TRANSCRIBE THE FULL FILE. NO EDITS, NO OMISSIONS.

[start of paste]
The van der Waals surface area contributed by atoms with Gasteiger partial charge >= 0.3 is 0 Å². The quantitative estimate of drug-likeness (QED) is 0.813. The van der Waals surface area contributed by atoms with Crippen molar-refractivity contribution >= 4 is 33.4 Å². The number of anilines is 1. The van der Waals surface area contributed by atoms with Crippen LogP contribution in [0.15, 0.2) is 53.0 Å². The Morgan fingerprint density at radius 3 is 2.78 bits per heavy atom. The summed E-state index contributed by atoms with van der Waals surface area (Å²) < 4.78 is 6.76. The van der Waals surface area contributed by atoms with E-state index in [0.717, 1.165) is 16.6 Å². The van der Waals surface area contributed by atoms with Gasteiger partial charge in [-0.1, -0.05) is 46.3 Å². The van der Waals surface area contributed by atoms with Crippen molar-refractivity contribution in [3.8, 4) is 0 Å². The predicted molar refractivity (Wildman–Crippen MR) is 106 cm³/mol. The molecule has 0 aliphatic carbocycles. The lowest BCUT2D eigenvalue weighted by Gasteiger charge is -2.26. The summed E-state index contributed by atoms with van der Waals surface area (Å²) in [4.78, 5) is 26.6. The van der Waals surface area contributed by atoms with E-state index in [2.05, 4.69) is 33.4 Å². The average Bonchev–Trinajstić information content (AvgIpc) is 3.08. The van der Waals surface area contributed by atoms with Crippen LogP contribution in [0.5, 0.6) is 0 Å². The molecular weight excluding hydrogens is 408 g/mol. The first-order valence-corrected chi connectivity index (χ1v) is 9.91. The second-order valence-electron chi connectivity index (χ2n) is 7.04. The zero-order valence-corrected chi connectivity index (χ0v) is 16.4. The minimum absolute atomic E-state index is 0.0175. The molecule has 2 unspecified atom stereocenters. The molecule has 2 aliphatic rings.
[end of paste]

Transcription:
The van der Waals surface area contributed by atoms with Gasteiger partial charge >= 0.3 is 0 Å². The quantitative estimate of drug-likeness (QED) is 0.813. The van der Waals surface area contributed by atoms with Crippen molar-refractivity contribution >= 4 is 33.4 Å². The number of anilines is 1. The van der Waals surface area contributed by atoms with Crippen LogP contribution in [0.15, 0.2) is 53.0 Å². The Morgan fingerprint density at radius 3 is 2.78 bits per heavy atom. The summed E-state index contributed by atoms with van der Waals surface area (Å²) < 4.78 is 6.76. The van der Waals surface area contributed by atoms with E-state index in [0.717, 1.165) is 16.6 Å². The van der Waals surface area contributed by atoms with Gasteiger partial charge in [-0.1, -0.05) is 46.3 Å². The van der Waals surface area contributed by atoms with Crippen molar-refractivity contribution in [3.8, 4) is 0 Å². The predicted molar refractivity (Wildman–Crippen MR) is 106 cm³/mol. The molecule has 0 aliphatic carbocycles. The lowest BCUT2D eigenvalue weighted by Gasteiger charge is -2.26. The summed E-state index contributed by atoms with van der Waals surface area (Å²) in [4.78, 5) is 26.6. The van der Waals surface area contributed by atoms with E-state index in [2.05, 4.69) is 33.4 Å². The average Bonchev–Trinajstić information content (AvgIpc) is 3.08. The van der Waals surface area contributed by atoms with Crippen LogP contribution in [0.5, 0.6) is 0 Å². The molecular weight excluding hydrogens is 408 g/mol. The first-order valence-corrected chi connectivity index (χ1v) is 9.91. The second-order valence-electron chi connectivity index (χ2n) is 7.04. The zero-order valence-corrected chi connectivity index (χ0v) is 16.4. The minimum absolute atomic E-state index is 0.0175. The molecule has 2 unspecified atom stereocenters. The molecule has 2 aliphatic rings.